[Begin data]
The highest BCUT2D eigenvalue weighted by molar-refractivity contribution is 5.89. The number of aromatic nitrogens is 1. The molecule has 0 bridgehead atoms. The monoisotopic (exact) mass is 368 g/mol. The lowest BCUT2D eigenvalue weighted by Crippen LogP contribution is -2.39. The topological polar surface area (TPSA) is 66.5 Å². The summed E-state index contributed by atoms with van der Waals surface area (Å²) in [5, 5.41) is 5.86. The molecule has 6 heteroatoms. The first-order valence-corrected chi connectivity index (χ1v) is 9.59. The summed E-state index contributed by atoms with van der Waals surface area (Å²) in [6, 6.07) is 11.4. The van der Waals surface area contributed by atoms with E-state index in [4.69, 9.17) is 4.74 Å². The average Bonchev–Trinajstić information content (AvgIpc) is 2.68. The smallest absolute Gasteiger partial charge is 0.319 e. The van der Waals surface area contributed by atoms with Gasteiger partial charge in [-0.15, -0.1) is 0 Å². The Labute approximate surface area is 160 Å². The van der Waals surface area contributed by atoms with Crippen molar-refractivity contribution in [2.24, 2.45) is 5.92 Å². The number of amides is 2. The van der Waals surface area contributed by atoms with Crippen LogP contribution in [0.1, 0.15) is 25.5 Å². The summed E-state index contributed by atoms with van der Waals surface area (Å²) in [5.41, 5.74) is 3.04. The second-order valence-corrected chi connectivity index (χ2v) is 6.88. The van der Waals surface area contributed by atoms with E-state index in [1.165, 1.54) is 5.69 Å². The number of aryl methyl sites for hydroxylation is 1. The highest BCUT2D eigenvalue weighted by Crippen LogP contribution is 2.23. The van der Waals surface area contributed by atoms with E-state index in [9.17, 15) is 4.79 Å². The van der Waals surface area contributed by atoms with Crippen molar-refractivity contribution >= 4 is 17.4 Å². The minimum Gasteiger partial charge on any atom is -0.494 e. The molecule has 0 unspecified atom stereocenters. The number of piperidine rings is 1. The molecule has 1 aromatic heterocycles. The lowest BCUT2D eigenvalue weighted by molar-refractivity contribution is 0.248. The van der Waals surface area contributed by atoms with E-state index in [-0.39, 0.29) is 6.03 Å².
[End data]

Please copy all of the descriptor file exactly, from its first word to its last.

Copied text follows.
The highest BCUT2D eigenvalue weighted by molar-refractivity contribution is 5.89. The number of aromatic nitrogens is 1. The molecule has 0 bridgehead atoms. The monoisotopic (exact) mass is 368 g/mol. The lowest BCUT2D eigenvalue weighted by Crippen LogP contribution is -2.39. The topological polar surface area (TPSA) is 66.5 Å². The summed E-state index contributed by atoms with van der Waals surface area (Å²) in [5, 5.41) is 5.86. The molecule has 6 heteroatoms. The first-order valence-corrected chi connectivity index (χ1v) is 9.59. The summed E-state index contributed by atoms with van der Waals surface area (Å²) in [6, 6.07) is 11.4. The van der Waals surface area contributed by atoms with E-state index in [4.69, 9.17) is 4.74 Å². The average Bonchev–Trinajstić information content (AvgIpc) is 2.68. The smallest absolute Gasteiger partial charge is 0.319 e. The van der Waals surface area contributed by atoms with Gasteiger partial charge in [-0.15, -0.1) is 0 Å². The Labute approximate surface area is 160 Å². The van der Waals surface area contributed by atoms with Crippen molar-refractivity contribution in [2.24, 2.45) is 5.92 Å². The number of amides is 2. The van der Waals surface area contributed by atoms with Crippen LogP contribution in [0.1, 0.15) is 25.5 Å². The summed E-state index contributed by atoms with van der Waals surface area (Å²) in [5.41, 5.74) is 3.04. The second-order valence-corrected chi connectivity index (χ2v) is 6.88. The van der Waals surface area contributed by atoms with E-state index in [1.165, 1.54) is 5.69 Å². The number of aryl methyl sites for hydroxylation is 1. The highest BCUT2D eigenvalue weighted by Crippen LogP contribution is 2.23. The van der Waals surface area contributed by atoms with E-state index in [9.17, 15) is 4.79 Å². The van der Waals surface area contributed by atoms with Crippen molar-refractivity contribution >= 4 is 17.4 Å². The minimum Gasteiger partial charge on any atom is -0.494 e. The molecule has 0 unspecified atom stereocenters. The number of piperidine rings is 1. The molecule has 1 aromatic heterocycles. The lowest BCUT2D eigenvalue weighted by molar-refractivity contribution is 0.248. The van der Waals surface area contributed by atoms with E-state index in [-0.39, 0.29) is 6.03 Å².